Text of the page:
By Erin Maloney, General Manager of PORSE Education & Training
During periods of separation, children need to know their new environment is secure and can be trusted. This trust is fostered through relationships, having their needs met sensitively and consistently and being shown genuine affection and attention.
What is separation anxiety?
The age and stage of a child will play a part in how a child responds to separation, however, it’s important to know that separation anxiety is a completely normal part of childhood due to the attachment relationship that develops between a child and their
key caregiver(s). Separation anxiety can manifest as clinginess, distress and withdrawal. Typically, it begins from about six months of age, appears again around 15 to 18 months of age, and sometimes when a child is three. In between these times, you may see separation anxiety when a child begins a new relationship with an unfamiliar adult (such as an in-home educator) or when they have experienced significant changes in their lives like moving house.
So what can we do to help?
Children rely on us to support their transitions, to help them to manage their big feelings and to take care of their emotional needs. This isn’t always easy, especially with young children who aren’t yet able to tell us what these needs are. Here are some ideas that can help:
Ease them into it.
A gentle transition into new care arrangements will help a child to feel more comfortable. This could involve the parent remaining for periods of time over the first few weeks of care to support the child to build familiarity with their new environment and relationships with their new care provider.
Talk to them about it.
Empathising with a child and supporting them with words helps them understand their feelings and feel heard and understood.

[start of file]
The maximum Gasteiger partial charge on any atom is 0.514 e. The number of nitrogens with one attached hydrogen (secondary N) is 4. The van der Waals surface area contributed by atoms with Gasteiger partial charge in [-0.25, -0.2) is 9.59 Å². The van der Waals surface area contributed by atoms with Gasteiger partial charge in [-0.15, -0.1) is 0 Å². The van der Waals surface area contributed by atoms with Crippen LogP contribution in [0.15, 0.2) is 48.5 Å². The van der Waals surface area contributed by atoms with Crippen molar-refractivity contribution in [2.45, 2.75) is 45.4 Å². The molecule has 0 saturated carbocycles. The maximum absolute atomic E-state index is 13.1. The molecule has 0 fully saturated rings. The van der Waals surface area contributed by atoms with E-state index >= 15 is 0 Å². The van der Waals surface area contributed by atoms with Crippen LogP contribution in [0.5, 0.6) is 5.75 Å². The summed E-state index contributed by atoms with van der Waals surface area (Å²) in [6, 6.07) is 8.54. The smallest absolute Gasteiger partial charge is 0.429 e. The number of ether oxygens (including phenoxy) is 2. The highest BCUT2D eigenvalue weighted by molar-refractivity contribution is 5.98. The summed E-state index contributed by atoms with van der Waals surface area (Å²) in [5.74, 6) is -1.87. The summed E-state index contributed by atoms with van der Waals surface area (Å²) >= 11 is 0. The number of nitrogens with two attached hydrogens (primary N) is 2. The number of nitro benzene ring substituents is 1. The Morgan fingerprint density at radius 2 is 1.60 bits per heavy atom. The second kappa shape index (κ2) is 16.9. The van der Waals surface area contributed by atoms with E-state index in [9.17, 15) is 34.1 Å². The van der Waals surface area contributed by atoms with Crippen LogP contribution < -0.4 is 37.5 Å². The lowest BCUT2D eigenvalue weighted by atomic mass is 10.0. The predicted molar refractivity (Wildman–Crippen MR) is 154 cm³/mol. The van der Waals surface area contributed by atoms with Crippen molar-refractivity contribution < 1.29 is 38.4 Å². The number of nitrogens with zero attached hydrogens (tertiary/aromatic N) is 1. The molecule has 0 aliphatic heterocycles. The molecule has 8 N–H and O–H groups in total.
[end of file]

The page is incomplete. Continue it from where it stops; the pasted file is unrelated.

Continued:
Acknowledge the emotion – then redirect or distract.
Always let children know you get how they are feeling (“I can see how sad you are that Mummy had to go to work”), before you find something else for them to become interested in. Our brains can’t be upset and curious at the same time so helping a child to focus on something else does really help at times of distress.
Connect with them.
When transitioning into a new care arrangement, a child will feel more comfort and build more familiarity when this is with one primary caregiver who genuinely likes them and has time and patience while their relationship develops. Having this one-on-one nurturing relationship will help feelings of security and trust to grow.
Build a routine.
Help your child to build a pattern of expectation around separation with a predictable leaving routine - like reading one story before you go. Children find routines comforting so find one that works for you and your relationship.
Allow home comforts.
Encourage children to take their own familiar or special possessions with them into care – a favourite cuddly, book or toy. Sometimes something that reminds them
of the parent they are saying goodbye to, can help them to know the parent will return.
If you are the new person providing care, don’t forget the parents.
Remember parents also need emotional support when leaving their child. Communication is key here – a text message to let them know their child has
settled, photos and detailed accounts of their child’s day will all help to support parents with their own feelings around leaving their child.